Evaluating Offers Requires Comparing Apples to Apples
Robert E. Suter, DO, MHA; Professor, Department of Surgury, Division of Emergency Medicine; UT Southwestern Medical School, Dallas, Texas; EMRA President, 1991-92
"Trust, but verify." Mikel Gorbachav
Negotiating a Contract
Contracts are essentially documentation of an agreement between two parties. If later there is a disagreement over any aspect of the relationship, the contract will be cited by one or both of the parties as proof that a promise was or was not made.
Any contract is only as good as the parties to it; therefore, a strong contract with an unscrupulous employer may be much worse than a weak contract with a fair one. This concern aside, each party to a contract is agreeing to the general rules which will govern the subsequent relationship. Most contracts focus on financial issues, but neither side is limited by this generality. Your contract can and should include your non-monetary concerns as well.
Once you've decided the practice that suits you best, the prospect of negotiating a contract is probably the least appetizing task awaiting you. Because it is also the most important, you need to give it proper reflection and consideration.
In the negotiation phase of a contract, it is important to have a sense of your bargaining position. If you didn't sign the contract what kind of situation would the offerer(s) be in? Do they have a list of well qualified applicants, or are you the only hope? You don't want to over negotiate your contract in a tight market because you could lose an opportunity. Conversely, if you under negotiate when you have a relative advantage, you could lose financially.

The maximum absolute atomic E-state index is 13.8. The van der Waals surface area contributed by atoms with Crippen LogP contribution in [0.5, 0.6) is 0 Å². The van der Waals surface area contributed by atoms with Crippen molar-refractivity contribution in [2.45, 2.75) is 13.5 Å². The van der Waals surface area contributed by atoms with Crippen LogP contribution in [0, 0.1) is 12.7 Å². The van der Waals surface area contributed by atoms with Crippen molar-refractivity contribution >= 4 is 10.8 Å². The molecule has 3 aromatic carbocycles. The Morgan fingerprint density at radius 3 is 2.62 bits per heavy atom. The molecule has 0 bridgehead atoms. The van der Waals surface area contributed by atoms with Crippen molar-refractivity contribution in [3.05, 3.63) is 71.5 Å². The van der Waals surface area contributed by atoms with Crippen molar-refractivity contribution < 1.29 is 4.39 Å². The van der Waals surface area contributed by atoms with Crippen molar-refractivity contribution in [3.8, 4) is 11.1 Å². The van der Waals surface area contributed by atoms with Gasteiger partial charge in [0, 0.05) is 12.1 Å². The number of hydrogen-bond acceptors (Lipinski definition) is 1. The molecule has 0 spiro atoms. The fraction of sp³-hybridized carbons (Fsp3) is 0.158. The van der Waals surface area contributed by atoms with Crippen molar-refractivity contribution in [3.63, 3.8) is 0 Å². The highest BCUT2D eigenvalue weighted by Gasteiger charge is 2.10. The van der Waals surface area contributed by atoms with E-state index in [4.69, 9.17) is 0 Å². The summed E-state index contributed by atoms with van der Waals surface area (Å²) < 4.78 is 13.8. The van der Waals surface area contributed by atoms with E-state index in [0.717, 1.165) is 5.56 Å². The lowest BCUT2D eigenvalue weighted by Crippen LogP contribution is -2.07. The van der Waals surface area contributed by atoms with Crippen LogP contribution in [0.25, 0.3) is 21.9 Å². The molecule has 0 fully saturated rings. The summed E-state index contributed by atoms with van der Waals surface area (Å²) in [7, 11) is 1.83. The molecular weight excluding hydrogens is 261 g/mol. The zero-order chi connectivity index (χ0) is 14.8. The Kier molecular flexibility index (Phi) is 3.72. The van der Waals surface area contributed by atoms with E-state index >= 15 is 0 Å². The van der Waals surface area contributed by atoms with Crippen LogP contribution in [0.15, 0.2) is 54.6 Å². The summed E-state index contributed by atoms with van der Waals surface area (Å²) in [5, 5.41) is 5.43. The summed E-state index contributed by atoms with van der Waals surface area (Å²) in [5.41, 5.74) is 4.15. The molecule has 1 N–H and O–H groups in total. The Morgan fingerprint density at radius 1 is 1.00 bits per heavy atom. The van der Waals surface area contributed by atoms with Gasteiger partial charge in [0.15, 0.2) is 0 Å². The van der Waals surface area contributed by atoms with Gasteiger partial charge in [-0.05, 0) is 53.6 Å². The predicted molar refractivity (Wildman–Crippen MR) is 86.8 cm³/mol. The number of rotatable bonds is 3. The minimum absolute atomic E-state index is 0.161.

Compensation is usually the major focus of physicians negotiating a contract. The most important determinant of the relative amount of compensation is the location and type of the practice opportunity. If you are looking at several opportunities in the same area, you will have a sense of the market. If not, consult one of the published emergency medicine salary guides to determine the range for that area.
The emergency medicine compensation issue that causes the most confusion is comparing the compensation of an offer to be an employee with a benefit package versus being an independent contractor at a higher hourly rate. Similarly, how do you compare two employment offers with different benefits packages?
Everyone understands the concept of being an employee. It is the status you have as a resident. Your salary is your taxable income and your benefits are set. Your compensation is the value of your salary plus your benefits.
As an independent contractor you are essentially a small business person practicing medicine. You receive all of your compensation in the form of cash. Any benefits you desire must be paid for by you out of this income. Most commonly, there will be a deduction for malpractice insurance or malpractice insurance will be given to you as part of your contract. Malpractice insurance is not usually the independent contractor's responsibility. Solo policies are expensive. Try to avoid them.